Anonymous hacktivists go after terrorists through the #OpISIS and #OpJihadi campaigns, de-hood white supremacists with #OpKKK and wage war against pedophile rings through #OpDeathEaters.
When the temperature falls and those with the least have nowhere to go, hackers have been stepping in to help through #OpSafeWinter.
The operation started in 2013, and kicked off this year on Dec. 10. A call for action posted online instructed Anonymous and allies to “go out and FLOOD THE STREETS WITH KINDNESS!!” — not just on Christmas, but every day of the cold months.
“With so many of us coming together, this will be an unprecedented operation this year. While some might choose to only help during the week of Christmas, others continually help throughout the colder months. Yes, Christmas is a very important time of year for many of those living on the streets and for families who cant afford much. Please pay a little extra attention to those during that time,” said the message. “Often times you don’t even need to spend any money because for many, the company of others is worth more than gold. Just going an extra mile to show someone that others DO care about them.”
That could be through giving the needy food, clothing, toys or a hot cup of coffee.
“Conversation is key. Try to show a little humanity. Many of those who you may find on the streets are veterans of war. Those who have lost friends and families. Those who still see unimaginable things when they close their eyes. At the very least you can do is acknowledge their existence,” the Anonymous call to action continued, adding that the operation demonstrates that the hacktivist collective “is not just an online-based entity.”
“We are your friends. We are your brothers, your sisters, we are everywhere and nowhere. But this winter we will be on the streets. Helping where needed… this could change the lives of many. This could be the year that someone helped them. Countless Christmases on the street, countless nights sleeping in the cold. Then a stranger out of nowhere came and shined a ray of hope. Brought them some warm soup, fresh socks and gloves.”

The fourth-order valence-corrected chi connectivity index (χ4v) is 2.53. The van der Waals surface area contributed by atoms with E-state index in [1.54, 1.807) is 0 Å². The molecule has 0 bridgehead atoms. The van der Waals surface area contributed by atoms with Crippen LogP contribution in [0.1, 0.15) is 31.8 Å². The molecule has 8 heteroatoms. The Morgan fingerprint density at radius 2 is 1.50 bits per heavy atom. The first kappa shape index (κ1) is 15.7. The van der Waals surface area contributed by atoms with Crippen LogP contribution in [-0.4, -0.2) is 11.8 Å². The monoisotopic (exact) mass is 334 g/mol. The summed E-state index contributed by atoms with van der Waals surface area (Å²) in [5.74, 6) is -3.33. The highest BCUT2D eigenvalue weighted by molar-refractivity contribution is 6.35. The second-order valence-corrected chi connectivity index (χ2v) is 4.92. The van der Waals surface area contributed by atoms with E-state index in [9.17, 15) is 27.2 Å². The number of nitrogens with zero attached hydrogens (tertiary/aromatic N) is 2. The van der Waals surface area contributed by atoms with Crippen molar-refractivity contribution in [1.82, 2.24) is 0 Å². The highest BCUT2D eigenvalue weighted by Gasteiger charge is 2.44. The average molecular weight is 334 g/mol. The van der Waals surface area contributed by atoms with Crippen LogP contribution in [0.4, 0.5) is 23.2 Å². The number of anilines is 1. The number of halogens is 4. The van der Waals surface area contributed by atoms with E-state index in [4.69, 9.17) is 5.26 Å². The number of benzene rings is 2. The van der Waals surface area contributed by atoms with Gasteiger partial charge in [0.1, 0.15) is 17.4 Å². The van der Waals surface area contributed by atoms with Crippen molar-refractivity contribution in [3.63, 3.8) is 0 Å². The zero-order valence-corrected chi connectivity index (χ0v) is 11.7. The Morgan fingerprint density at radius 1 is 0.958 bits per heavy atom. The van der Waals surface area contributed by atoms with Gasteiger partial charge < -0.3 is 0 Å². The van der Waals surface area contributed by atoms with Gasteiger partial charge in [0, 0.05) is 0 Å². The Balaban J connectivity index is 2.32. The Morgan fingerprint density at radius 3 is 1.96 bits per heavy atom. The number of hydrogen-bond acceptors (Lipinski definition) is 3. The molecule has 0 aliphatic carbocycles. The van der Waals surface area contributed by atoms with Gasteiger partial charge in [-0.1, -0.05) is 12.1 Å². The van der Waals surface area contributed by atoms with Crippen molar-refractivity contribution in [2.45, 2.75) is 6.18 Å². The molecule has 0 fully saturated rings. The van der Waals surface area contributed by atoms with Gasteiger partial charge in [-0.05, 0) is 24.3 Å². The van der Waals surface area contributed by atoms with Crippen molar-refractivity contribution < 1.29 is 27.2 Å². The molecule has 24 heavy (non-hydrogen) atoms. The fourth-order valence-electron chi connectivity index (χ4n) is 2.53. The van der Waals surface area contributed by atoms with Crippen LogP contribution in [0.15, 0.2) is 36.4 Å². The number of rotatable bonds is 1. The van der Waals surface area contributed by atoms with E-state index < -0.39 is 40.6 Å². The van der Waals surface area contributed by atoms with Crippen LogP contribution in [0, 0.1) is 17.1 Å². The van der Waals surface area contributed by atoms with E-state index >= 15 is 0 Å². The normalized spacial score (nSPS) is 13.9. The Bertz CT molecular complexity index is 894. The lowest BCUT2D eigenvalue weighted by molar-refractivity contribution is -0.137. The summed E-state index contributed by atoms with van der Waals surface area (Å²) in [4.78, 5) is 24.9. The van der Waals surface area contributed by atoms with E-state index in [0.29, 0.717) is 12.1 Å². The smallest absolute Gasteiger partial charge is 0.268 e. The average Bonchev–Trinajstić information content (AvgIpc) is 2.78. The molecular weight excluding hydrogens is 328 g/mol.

Other suggested items to bring to people living on the street include sleeping bags, tents, toiletries, bottled water, blankets and bagged lunches.
— anonbird londonuk (@anonbirduk) December 18, 2016
South Texas Anonymous and Houston Anonymous, for example, held a drive on Dec. 17 to collect items for the homeless. They advised #OpSafeWinter volunteers to go out and give necessities to the poor in groups of three or more for safety, from mid-morning to mid-afternoon. Volunteers are also warned that giving a homeless person a new item of clothing, as opposed to a used jacket, can put that person at risk of being mugged for the new item.
They’re also urged to save major item donations, such as tents or sleeping bags, for a day other than Christmas weekend.
“In some urban areas, many of the people who are on the street on the weekend before Christmas and on Christmas Day may not homeless. They only pretend to be homeless and are on the street to get free blankets, sleeping bags, coats and similar items which they plan to sell at the swap meet. Hand out the sleeping bags and similar items at least a week on either side of Christmas, when the real homeless people will get them,” the Texas Anonymous groups advised.
Thought should go into which items are brought to the homeless, too. “Many of them have significant dental problems and cannot eat items that require a mouth filled with good teeth, such as apples. They can usually handle bananas, tangerines and oranges.” Candy can be similarly problematic, especially with drug addicts.
Volunteers are advised to check with their municipality for any ordinances regarding handing out food on the street.
“Get to know the poor and homeless. Spend time with them. Ask them their names, and remember them. Tell them yours. Shake their hands. Be open and friendly. Hug them.
Hug those who want hugged. Allow them to tell their stories. Listen. Remember,” said the Anons.
“The poor and homeless are our equals. Honor them, respect them, and treat them as our brothers and sisters. Feel honored that they are willing to share their lives with you and that you have the opportunity to spend time with them.”
— Monsterbuddy (@MonsterbuddyAjx) November 30, 2016